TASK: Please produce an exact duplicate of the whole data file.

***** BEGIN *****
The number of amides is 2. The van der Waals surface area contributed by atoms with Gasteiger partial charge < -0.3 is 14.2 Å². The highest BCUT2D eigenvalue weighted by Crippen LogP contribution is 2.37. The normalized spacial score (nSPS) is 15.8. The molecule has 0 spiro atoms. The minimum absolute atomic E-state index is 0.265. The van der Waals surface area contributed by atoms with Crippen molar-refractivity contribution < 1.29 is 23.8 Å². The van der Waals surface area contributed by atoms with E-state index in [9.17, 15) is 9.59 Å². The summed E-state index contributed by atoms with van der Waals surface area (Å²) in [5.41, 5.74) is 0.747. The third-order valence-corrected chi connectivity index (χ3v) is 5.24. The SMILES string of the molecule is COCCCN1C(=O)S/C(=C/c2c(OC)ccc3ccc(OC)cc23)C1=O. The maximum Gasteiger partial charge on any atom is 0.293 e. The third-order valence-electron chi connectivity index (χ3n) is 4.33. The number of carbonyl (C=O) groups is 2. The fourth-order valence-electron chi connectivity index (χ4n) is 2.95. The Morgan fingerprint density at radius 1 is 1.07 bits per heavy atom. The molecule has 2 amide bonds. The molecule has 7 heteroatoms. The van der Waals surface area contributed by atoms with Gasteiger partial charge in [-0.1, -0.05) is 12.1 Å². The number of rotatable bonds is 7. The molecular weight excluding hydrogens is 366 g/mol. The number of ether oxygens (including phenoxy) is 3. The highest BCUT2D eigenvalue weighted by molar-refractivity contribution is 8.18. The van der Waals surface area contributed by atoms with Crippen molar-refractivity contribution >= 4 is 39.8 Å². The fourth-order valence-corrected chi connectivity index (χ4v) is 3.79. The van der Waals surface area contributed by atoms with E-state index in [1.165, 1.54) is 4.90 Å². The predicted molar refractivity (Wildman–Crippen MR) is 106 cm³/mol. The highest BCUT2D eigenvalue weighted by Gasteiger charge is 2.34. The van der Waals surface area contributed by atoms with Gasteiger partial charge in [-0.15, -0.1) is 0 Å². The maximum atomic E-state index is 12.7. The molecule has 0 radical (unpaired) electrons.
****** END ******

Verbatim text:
The number of amides is 2. The van der Waals surface area contributed by atoms with Gasteiger partial charge < -0.3 is 14.2 Å². The highest BCUT2D eigenvalue weighted by Crippen LogP contribution is 2.37. The normalized spacial score (nSPS) is 15.8. The molecule has 0 spiro atoms. The minimum absolute atomic E-state index is 0.265. The van der Waals surface area contributed by atoms with Crippen molar-refractivity contribution < 1.29 is 23.8 Å². The van der Waals surface area contributed by atoms with E-state index in [9.17, 15) is 9.59 Å². The summed E-state index contributed by atoms with van der Waals surface area (Å²) in [5.41, 5.74) is 0.747. The third-order valence-corrected chi connectivity index (χ3v) is 5.24. The SMILES string of the molecule is COCCCN1C(=O)S/C(=C/c2c(OC)ccc3ccc(OC)cc23)C1=O. The maximum Gasteiger partial charge on any atom is 0.293 e. The third-order valence-electron chi connectivity index (χ3n) is 4.33. The number of carbonyl (C=O) groups is 2. The fourth-order valence-electron chi connectivity index (χ4n) is 2.95. The Morgan fingerprint density at radius 1 is 1.07 bits per heavy atom. The molecule has 2 amide bonds. The molecule has 7 heteroatoms. The van der Waals surface area contributed by atoms with Gasteiger partial charge in [-0.1, -0.05) is 12.1 Å². The number of rotatable bonds is 7. The molecular weight excluding hydrogens is 366 g/mol. The number of ether oxygens (including phenoxy) is 3. The highest BCUT2D eigenvalue weighted by molar-refractivity contribution is 8.18. The van der Waals surface area contributed by atoms with Crippen molar-refractivity contribution >= 4 is 39.8 Å². The fourth-order valence-corrected chi connectivity index (χ4v) is 3.79. The van der Waals surface area contributed by atoms with E-state index in [1.165, 1.54) is 4.90 Å². The predicted molar refractivity (Wildman–Crippen MR) is 106 cm³/mol. The highest BCUT2D eigenvalue weighted by Gasteiger charge is 2.34. The van der Waals surface area contributed by atoms with Gasteiger partial charge in [-0.15, -0.1) is 0 Å². The maximum atomic E-state index is 12.7. The molecule has 0 radical (unpaired) electrons.